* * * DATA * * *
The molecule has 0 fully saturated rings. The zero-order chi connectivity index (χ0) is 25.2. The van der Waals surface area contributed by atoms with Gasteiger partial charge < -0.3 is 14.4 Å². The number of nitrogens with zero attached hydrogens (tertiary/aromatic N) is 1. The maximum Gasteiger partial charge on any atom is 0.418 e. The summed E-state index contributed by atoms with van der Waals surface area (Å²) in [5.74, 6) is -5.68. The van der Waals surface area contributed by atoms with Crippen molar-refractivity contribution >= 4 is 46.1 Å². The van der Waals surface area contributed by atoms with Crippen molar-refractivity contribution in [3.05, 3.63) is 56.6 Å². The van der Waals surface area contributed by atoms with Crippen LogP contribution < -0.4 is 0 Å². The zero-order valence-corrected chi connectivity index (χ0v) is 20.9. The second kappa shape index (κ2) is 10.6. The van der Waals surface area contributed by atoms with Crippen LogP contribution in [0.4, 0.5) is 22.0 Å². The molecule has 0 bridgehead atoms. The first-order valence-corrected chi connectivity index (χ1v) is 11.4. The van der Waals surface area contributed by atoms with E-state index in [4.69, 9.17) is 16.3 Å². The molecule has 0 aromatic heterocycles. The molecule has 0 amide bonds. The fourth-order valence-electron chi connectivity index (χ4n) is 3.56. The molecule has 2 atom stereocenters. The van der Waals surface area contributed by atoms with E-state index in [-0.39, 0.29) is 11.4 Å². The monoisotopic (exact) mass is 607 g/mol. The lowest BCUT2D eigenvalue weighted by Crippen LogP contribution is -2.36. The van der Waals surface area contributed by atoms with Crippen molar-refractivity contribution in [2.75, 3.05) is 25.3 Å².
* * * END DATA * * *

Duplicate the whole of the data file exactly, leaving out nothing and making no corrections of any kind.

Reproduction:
The molecule has 0 fully saturated rings. The zero-order chi connectivity index (χ0) is 25.2. The van der Waals surface area contributed by atoms with Gasteiger partial charge < -0.3 is 14.4 Å². The number of nitrogens with zero attached hydrogens (tertiary/aromatic N) is 1. The maximum Gasteiger partial charge on any atom is 0.418 e. The summed E-state index contributed by atoms with van der Waals surface area (Å²) in [5.74, 6) is -5.68. The van der Waals surface area contributed by atoms with Crippen molar-refractivity contribution >= 4 is 46.1 Å². The van der Waals surface area contributed by atoms with Crippen molar-refractivity contribution in [3.05, 3.63) is 56.6 Å². The van der Waals surface area contributed by atoms with Crippen LogP contribution < -0.4 is 0 Å². The zero-order valence-corrected chi connectivity index (χ0v) is 20.9. The second kappa shape index (κ2) is 10.6. The van der Waals surface area contributed by atoms with Crippen LogP contribution in [0.4, 0.5) is 22.0 Å². The molecule has 0 bridgehead atoms. The first-order valence-corrected chi connectivity index (χ1v) is 11.4. The van der Waals surface area contributed by atoms with E-state index in [4.69, 9.17) is 16.3 Å². The molecule has 0 aromatic heterocycles. The molecule has 0 amide bonds. The fourth-order valence-electron chi connectivity index (χ4n) is 3.56. The molecule has 2 atom stereocenters. The van der Waals surface area contributed by atoms with E-state index in [-0.39, 0.29) is 11.4 Å². The monoisotopic (exact) mass is 607 g/mol. The lowest BCUT2D eigenvalue weighted by Crippen LogP contribution is -2.36. The van der Waals surface area contributed by atoms with Crippen molar-refractivity contribution in [2.75, 3.05) is 25.3 Å².